5 Things You Shouldn’t Do in Montreal
  1. Home
  2. /
  3. Travel Intel
  4. /
  5. 5 Things You Shouldn’t...

This lively Canadian city is thrumming with culture and life. But like any tourist, it can be easy to fall into some cultural faux-pas while in Montreal. Here are five that you should avoid:

1. Insist on Speaking English—at Least, at the Start.

On a federal level, Canada is a bilingual country: Services should be available to citizens in both English and French. However, each province dictates which of the two has status in their environ. Quebec—the province where Montreal is located—has French as its solo official language. This means that français has preference over anglais in most, if not all, facets of Montrealer life. Business signs should display French at a more prominent spot compared to English, for instance.

A substantial percentage of Montrealers are bilingual, and you would not have any issues with English in the more touristic neighborhoods of Old Montreal (Vieux-Montréal) and Place des Armes, however, much like traveling to any other country that doesn’t have English as an official language, a little politeness goes a long way.

If you have taken French classes in high school, or (like me) you’re a Francophone, Montreal is a great place to practice—although the accent is markedly different, you should be able to get by. Otherwise, a few pleasantries, such as bonjour, merci, je voudrais…, and s’il vous plaît is worth knowing.

2. Buy Maple Syrup at Souvenir Shops

I’ll make it short—the $5 cans of pure maple syrup that you get at the Marchés Publics de Montréal (pictured) are the same as those that you get at tourist shops for three times the price. (Sure, they come in fancier packaging, but how much does that really matter?) You’re not getting watered-down maple syrup at all.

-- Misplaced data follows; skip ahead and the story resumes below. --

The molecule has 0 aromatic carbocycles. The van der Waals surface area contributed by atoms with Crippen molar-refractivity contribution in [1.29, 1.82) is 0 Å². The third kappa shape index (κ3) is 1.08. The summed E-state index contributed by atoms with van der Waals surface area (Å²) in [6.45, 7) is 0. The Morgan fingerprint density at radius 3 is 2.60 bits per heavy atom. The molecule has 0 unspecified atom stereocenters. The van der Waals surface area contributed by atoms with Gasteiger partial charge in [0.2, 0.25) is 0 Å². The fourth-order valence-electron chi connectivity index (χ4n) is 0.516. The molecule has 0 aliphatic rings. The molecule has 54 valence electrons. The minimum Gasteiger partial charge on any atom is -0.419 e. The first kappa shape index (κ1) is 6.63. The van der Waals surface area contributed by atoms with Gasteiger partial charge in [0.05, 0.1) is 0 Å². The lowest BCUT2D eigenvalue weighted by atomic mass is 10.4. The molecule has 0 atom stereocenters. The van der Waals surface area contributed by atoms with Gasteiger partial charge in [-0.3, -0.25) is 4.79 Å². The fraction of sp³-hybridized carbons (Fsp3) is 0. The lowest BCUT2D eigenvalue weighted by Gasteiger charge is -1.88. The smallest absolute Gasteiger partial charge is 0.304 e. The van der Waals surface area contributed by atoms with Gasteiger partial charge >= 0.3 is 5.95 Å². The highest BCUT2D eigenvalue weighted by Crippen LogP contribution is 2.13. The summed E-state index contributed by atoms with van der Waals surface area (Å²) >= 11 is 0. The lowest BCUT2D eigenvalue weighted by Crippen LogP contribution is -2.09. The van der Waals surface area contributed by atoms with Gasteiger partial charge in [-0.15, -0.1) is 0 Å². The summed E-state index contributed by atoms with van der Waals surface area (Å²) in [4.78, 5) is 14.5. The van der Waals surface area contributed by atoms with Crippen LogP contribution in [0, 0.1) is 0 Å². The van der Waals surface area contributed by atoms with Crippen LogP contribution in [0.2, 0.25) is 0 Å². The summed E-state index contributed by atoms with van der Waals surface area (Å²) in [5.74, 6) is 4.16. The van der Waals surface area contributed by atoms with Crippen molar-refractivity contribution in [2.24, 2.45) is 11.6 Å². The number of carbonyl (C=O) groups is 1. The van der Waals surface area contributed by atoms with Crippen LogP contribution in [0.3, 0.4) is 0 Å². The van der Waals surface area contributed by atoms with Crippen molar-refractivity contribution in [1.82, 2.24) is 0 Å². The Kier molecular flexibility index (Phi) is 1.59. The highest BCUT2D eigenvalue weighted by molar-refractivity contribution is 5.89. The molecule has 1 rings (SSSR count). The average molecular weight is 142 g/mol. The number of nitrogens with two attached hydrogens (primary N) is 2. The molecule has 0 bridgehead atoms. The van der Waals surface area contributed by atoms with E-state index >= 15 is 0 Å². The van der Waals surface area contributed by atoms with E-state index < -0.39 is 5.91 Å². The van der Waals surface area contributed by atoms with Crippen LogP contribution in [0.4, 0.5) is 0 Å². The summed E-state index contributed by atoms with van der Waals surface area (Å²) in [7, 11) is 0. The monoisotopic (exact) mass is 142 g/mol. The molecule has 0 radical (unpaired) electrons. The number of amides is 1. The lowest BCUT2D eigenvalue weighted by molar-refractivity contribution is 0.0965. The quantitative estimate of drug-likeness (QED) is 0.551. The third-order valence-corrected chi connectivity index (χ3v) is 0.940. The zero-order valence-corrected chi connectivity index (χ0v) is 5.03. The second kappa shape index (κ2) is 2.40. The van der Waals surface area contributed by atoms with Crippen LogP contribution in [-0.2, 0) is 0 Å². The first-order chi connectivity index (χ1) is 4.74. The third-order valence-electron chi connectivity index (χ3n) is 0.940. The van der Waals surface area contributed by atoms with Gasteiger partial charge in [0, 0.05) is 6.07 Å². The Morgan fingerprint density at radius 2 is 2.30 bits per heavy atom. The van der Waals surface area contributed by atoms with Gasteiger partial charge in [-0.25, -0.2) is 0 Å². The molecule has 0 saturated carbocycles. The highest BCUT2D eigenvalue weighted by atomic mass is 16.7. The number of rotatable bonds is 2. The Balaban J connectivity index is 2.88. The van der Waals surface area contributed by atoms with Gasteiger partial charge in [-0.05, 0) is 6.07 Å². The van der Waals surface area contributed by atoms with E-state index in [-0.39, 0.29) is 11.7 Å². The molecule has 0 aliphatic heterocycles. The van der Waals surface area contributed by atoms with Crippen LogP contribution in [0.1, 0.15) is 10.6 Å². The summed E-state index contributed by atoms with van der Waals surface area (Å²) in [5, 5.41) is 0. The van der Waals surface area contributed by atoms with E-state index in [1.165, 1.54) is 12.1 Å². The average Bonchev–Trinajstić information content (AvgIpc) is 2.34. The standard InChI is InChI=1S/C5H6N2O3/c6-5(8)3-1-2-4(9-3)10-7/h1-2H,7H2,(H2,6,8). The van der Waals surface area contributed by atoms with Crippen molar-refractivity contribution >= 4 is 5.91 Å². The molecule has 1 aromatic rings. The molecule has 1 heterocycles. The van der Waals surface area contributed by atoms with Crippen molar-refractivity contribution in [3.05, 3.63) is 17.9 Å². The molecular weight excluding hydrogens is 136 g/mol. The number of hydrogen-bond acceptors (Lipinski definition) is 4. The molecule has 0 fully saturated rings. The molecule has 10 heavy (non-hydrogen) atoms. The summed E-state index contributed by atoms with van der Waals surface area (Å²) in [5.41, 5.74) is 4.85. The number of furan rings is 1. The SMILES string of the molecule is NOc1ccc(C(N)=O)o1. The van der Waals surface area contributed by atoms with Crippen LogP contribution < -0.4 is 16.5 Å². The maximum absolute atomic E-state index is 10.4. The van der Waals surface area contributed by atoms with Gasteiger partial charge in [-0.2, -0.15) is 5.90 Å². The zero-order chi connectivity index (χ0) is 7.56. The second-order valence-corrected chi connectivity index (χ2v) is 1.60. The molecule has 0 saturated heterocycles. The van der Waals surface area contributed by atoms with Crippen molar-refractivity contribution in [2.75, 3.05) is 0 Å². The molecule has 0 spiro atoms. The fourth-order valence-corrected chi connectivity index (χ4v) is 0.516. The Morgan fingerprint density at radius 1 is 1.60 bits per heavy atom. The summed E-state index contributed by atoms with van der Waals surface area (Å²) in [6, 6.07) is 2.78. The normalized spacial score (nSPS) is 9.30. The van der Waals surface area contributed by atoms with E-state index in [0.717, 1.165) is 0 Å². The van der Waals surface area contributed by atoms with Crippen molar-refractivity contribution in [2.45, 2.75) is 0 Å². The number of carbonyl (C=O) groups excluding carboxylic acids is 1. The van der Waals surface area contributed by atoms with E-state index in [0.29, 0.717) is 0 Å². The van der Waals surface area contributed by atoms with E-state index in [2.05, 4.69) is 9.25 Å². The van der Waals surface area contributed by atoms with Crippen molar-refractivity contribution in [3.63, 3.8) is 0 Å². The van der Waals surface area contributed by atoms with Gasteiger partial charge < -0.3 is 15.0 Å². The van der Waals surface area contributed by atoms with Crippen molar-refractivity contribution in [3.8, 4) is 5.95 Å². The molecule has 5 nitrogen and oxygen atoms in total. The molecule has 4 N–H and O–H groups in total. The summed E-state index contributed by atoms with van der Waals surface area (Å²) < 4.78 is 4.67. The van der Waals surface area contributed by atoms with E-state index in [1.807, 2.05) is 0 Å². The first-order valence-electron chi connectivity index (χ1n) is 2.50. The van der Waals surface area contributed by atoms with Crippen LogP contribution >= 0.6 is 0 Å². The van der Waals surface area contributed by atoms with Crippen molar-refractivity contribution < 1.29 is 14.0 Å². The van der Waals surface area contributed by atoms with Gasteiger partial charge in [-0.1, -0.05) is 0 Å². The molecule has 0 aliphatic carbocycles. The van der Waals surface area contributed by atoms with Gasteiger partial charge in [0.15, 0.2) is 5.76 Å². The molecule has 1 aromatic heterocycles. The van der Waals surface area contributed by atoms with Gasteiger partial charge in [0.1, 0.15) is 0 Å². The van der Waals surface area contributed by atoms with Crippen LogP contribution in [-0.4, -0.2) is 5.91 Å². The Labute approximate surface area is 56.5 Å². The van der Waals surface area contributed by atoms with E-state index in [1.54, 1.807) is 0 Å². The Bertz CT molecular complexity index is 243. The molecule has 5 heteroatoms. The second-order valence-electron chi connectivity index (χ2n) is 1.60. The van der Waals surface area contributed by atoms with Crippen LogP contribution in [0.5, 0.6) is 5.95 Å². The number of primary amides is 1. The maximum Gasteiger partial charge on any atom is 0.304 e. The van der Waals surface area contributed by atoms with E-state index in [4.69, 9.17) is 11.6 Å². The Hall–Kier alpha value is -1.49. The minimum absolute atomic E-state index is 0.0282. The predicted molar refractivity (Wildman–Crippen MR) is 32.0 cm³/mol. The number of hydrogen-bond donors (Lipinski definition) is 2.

3. Eat Nothing But Poutine

For the sake of your blood pressure, please eat poutine—arguably the province’s most popular fast food—sparingly. You are implored to have this on a visit to Montreal, either plain (cheese curds, fries, and gravy) or embellished with anything under the sun (lobster, hotdogs, and popcorn chicken to name a few), but a serving is an absolute salt bomb. To give you an idea, an order of poutine at McDonald’s has 3250 milligrams of sodium—135 percent of your daily requirement.

As a multi-cultural city, Montreal’s gastronomy is a world tour of flavors that will satisfy anyone’s taste. Enjoy medium-rare steak at Gibbon’s, canard en conserve at Au Petit Cochon, and a quick-and-filling Karaage bowl at Sushi Stop. Montreal is no slouch to the beer game either. Les 3 Brasseurs, Brasserie Benelux, and Réservoir craft brews that would titilate any beerphile’s tastes.

4. DRIVE IN THE CITY

Montreal, much like New York City, Paris, and London, is a city best explored on foot. Although car rentals are generally not expensive, parking—assuming you’ll even find one—is expensive, and most of the places of interest are accessible via the city’s extensive bus-and-train system.

When you arrive in the city, pick up an OPUS card. This stored-value card allows you access to Montreal’s public transportation network, reloadable with either value (a single ride is $3.50) or time (a one-week unlimited pass is $26.75).

5. ACT FRENCH IN MONTREAL

Despite the city’s heavy French roots, Montreal is still at its heart Quebecois and Canadian. Travel guides may talk breathlessly about how it is a slice of France in North America, but that’s a very surface-level comparison. Do not come to Montreal expecting to enjoy crêpes, baguettes, and inexpensive red wine—these are typical in France, but feel out-of-place in Quebec.

Rather than finding Paris without having to fly to a different continent, appreciate Montreal for what it is: a Canadian city that has been through a lot of changes in its 475-some years. And its unique character is what you’re about to experience during your trip.

(If you absolutely want to experience France in North America, visit Saint-Pierre-et-Miquelon, a French overseas territory accessible via plane or boat from Newfoundland and Labrador. They not only speak French from France there, they also use the Euro, close shops in the afternoon, and have 230-volt outlets.)

Leave a Reply

Your email address will not be published. Required fields are marked *